Species galore as Silurian surveys the southern reaches of our survey area
Six new volunteer citizen scientists joined us on board Silurian on the 18th May for the fourth Expedition Survey of the season. After extensive training in cetacean identification and our survey protocol, we left Tobermory harbour before heading north to the Isle of Tiree. Calm seas led to fantastic spotting conditions and we were soon rewarded with a sighting of a minke whale and a basking shark. However, more was to come…
On the third day of the survey we had the ambitious plan of surveying the waters to the west of Islay. Surveying here can be difficult as tidal overfalls in this area can often result in very rough seas. However, the weather was settled and the conditions were perfect. An earlier than usual start heralded in a long day of ahead, however, we were immediately rewarded with a sighting of bottlenose dolphins before we had even begun to survey! The pod of three bottlenose appeared to be escorting us out of our anchorage, coming in to bow-ride as we passed around Nave Island. Sightings continued during the day - including our first Risso’s dolphin encounter of 2019 - alongside Risso’s, we recorded minke whale, harbour porpoise and several grey seals. What an incredible day for everyone on board!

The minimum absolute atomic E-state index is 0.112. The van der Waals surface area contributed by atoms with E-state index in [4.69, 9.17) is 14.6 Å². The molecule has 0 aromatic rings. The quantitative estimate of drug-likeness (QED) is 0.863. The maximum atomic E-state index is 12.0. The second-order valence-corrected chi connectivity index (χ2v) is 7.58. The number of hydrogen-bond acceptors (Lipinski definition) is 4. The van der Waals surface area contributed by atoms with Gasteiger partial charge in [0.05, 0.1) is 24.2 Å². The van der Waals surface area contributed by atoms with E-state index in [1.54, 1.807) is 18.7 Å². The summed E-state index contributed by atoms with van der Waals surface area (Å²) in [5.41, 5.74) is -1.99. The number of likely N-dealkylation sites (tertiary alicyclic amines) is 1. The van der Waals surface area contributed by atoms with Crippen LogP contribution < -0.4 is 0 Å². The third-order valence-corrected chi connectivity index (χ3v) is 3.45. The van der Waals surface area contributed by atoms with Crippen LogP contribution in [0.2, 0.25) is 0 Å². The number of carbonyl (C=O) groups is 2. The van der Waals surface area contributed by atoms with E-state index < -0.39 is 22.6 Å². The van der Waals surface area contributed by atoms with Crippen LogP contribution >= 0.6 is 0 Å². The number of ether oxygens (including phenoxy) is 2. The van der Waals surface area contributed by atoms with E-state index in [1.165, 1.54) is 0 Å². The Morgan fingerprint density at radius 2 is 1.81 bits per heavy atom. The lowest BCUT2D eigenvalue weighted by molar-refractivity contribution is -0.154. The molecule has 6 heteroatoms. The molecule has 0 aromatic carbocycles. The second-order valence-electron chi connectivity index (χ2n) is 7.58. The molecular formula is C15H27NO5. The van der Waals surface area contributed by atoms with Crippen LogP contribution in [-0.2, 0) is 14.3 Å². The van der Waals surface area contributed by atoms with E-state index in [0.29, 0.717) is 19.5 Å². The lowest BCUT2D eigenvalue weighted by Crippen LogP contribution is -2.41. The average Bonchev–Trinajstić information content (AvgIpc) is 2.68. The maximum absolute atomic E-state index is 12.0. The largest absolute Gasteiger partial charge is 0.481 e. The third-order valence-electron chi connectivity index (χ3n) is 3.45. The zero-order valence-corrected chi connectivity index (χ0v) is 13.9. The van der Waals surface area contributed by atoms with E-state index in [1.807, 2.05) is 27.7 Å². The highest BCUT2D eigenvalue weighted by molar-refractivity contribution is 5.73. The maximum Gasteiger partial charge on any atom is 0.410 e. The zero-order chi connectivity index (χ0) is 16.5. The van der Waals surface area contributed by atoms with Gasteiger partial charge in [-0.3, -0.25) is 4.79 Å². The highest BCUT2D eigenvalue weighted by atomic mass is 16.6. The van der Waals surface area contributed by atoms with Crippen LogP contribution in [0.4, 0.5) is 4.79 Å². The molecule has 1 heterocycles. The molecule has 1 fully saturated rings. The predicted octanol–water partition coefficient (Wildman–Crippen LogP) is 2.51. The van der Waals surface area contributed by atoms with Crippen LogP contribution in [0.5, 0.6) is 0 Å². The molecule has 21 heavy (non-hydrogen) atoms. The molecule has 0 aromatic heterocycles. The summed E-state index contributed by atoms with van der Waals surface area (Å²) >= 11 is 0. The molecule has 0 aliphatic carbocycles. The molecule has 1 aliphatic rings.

The survey finished on a real high, with one of the citizen scientists on board referring to the final afternoon as ‘minke madness’ - an apt term as we encountered at least eight minke whales within an hour of passing the Cairns of Coll.
In total we recorded eight species of marine megafauna: basking sharks, bottlenose dolphins, common dolphins, Risso’s dolphins, harbour porpoise, grey and common seals.
During the survey, we covered 249.1 nautical miles collecting visual and acoustic data. The citizen scientists on board spent over 37 hours on effort spotting marine megafauna and we recorded 36:39 hours of acoustic recordings.
We also had some spectacular seabird encounters during the survey counting 2,966 birds whilst surveying, including 1,228 common guillemots and 519 gannets. However, this doesn’t tell the whole picture. We were also lucky enough the spend our penultimate night on board anchored at the Isle of Lunga, which plays host to thousands of nesting seabirds. We able to go ashore for a few hours and observe puffins fly in and out of their burrows during sunset. Magical!
Massive thanks to the citizen scientist team who joined us on board: Alan, Kirsty, Mieke, Sandie, Simon and Sue. It was such a pleasure to sail with you all and we couldn't collect the vital data without the citizen scientists that survey our waters!
Thanks also to Scottish Natural Heritage who help fund the data collection programme aboard Silurian.
Feeling inspired to get involved with our marine conservation efforts? We still have spaces on our 2019 summer surveys. Come and join us on board for your chance to contribute to our research and encounter some of the amazing wildlife we have in our waters!